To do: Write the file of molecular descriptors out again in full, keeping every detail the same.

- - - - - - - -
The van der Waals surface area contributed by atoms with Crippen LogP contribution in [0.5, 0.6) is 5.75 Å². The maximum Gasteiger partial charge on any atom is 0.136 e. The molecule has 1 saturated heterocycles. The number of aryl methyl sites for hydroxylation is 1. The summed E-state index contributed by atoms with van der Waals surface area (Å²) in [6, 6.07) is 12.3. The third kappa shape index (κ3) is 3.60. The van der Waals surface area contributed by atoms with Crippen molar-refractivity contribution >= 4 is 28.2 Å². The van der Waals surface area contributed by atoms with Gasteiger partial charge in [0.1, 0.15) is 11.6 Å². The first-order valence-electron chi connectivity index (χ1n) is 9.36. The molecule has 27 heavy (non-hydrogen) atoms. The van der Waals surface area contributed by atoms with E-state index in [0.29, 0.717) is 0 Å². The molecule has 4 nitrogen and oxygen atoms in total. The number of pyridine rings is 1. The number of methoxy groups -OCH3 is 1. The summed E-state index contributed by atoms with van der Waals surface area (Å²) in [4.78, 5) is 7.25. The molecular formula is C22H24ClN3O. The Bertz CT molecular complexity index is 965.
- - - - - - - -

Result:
The van der Waals surface area contributed by atoms with Crippen LogP contribution in [0.5, 0.6) is 5.75 Å². The maximum Gasteiger partial charge on any atom is 0.136 e. The molecule has 1 saturated heterocycles. The number of aryl methyl sites for hydroxylation is 1. The summed E-state index contributed by atoms with van der Waals surface area (Å²) in [6, 6.07) is 12.3. The third kappa shape index (κ3) is 3.60. The van der Waals surface area contributed by atoms with Crippen molar-refractivity contribution >= 4 is 28.2 Å². The van der Waals surface area contributed by atoms with Gasteiger partial charge in [0.1, 0.15) is 11.6 Å². The first-order valence-electron chi connectivity index (χ1n) is 9.36. The molecule has 27 heavy (non-hydrogen) atoms. The van der Waals surface area contributed by atoms with E-state index in [0.29, 0.717) is 0 Å². The molecule has 4 nitrogen and oxygen atoms in total. The number of pyridine rings is 1. The number of methoxy groups -OCH3 is 1. The summed E-state index contributed by atoms with van der Waals surface area (Å²) in [4.78, 5) is 7.25. The molecular formula is C22H24ClN3O. The Bertz CT molecular complexity index is 965.